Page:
Ruthless Roman Emperors â€“ Septimius Severus and Caracalla
Ancient Civilizations 8/27/12
By: Yona Williams
When it comes to tales of 'like father, like son,' Roman emperors Septimius Severus and Caracalla are a pair that go down in history as some of the worst leaders regarding the history of the Empire. From the persecution of religious groups to extreme acts of sadism, you will learn more about this father-son duo in this article.
Ruling from 193 to 211, Septimius Severus was a Roman emperor that was not very well liked by the people. Born in a province of Africa called Leptis Magna, Septimius was successful in advancing through the military when Marcus Aurelius and Commodus were in power. Severus didnâ€™t come into power until after the death of Emperor Pertinax in 193 â€“ during a time period referred to as the Year of the Five Emperors. Severus deposed and killed the incumbent emperor (Didius Julianus) before assuming power. He then fought rival claimants for the throne, including generals.
Once his rule over the western provinces was finalized, Severus waged a temporary war in the east against the Parthian Empire. This move would prove a more successful campaign than previous battles. He sacked the capital city of Ctesiphon and then expanded into the eastern frontier to the Tigris.
Under the reign of Septimius Severus, Christians were persecuted because he believed that there was no other religion but Roman. He permitted the enforcement of policies that had been long-going throughout the land. Roman authorities did not purposefully seek out Christians, but when people were accused of following the religion, they would be forced to either make an offering to the Roman gods or curse Jesus. If they refused, they were executed. Severus did not respect anyone else, but for those in his army.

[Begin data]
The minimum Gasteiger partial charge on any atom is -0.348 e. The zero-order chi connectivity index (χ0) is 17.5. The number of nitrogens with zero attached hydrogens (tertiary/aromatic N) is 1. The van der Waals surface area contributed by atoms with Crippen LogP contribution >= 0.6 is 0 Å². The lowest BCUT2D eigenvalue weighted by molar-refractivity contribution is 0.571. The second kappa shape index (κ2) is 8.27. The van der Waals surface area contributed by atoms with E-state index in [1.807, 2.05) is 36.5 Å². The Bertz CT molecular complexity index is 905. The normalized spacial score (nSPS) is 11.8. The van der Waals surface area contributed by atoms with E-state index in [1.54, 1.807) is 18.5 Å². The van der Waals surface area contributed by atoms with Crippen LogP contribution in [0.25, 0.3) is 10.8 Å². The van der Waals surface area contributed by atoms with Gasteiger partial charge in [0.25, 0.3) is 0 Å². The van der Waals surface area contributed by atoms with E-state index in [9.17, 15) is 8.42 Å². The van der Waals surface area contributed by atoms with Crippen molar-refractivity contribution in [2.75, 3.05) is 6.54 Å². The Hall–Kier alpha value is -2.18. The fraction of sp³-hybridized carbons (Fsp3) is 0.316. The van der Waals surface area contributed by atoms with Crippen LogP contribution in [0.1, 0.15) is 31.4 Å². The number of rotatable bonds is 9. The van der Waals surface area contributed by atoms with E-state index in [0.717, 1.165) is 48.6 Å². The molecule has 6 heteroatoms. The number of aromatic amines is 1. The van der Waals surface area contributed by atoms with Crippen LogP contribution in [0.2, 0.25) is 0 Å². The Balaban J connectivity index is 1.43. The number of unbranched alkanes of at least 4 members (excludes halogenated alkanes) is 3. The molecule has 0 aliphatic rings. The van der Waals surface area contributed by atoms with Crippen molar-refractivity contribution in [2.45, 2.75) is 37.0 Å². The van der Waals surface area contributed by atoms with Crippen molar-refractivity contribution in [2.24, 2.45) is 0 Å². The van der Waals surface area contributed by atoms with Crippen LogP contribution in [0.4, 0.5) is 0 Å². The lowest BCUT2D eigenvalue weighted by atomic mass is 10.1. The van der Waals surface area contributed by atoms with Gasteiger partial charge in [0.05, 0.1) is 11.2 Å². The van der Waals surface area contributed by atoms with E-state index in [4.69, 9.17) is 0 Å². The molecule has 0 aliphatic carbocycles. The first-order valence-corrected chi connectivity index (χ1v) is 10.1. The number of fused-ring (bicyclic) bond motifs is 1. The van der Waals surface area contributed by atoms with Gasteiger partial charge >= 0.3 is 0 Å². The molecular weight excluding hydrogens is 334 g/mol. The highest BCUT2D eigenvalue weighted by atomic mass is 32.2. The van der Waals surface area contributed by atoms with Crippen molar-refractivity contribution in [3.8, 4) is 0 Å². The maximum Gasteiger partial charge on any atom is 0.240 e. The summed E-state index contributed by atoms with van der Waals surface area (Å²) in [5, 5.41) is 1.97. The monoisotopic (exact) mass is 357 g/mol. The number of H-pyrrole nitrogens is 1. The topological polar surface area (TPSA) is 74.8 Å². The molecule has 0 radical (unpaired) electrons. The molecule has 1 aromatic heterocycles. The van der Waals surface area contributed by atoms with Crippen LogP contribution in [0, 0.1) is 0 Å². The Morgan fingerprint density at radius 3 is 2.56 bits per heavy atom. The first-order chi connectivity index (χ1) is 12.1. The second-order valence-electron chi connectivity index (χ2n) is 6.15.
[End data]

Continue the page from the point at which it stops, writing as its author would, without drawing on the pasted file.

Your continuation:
The succession of Severus' sons, Caracalla and Geta, led to the founding of the Severan dynasty, which became the last dynasty of the empire before the Crisis of the 3rd Century. Using draconian fear, Severus created a stable empire that did not last long because of the actions of his son, Caracalla.
From 211 to 217, Caracalla used fear to get what he wanted as a Roman emperor. With a reputation for being sadistic and cruel, one of his first acts was to assassinate his own brother, Geta (who was co-ruling the empire). He also had Geta's wife killed. When word of this crime spread throughout the lands, citizens living in Alexandria, Egypt put on a public play that ridiculed the leader. When Caracalla learned of the performance, he made his way to Alexandria with his army in tow. He invited all of the citizens to their city square and had them slaughtered. His army ransacked the city, looting homes and then burning the entire community. In the end, 20,000 people died in the aftermath.
In nearly every Roman province, Caracalla made it clear that he was not a likeable leader. If there were any signs of rebellion, he put an end to it. He sometimes acted upon rumors and did not wait for proof of dissent. He was quick to order the death of anyone that seemed suspicious. His army was just as ruthless. Wherever they went, they killed residents, raped the women, and destroyed towns.
Caracalla's end came at the hands of one of his guardsmen. On April 8, 217, he was killed on the side of the road just outside of Carrhae while he was urinating. Little did he know, having the guard's brother executed on a false accusation would later become his downfall.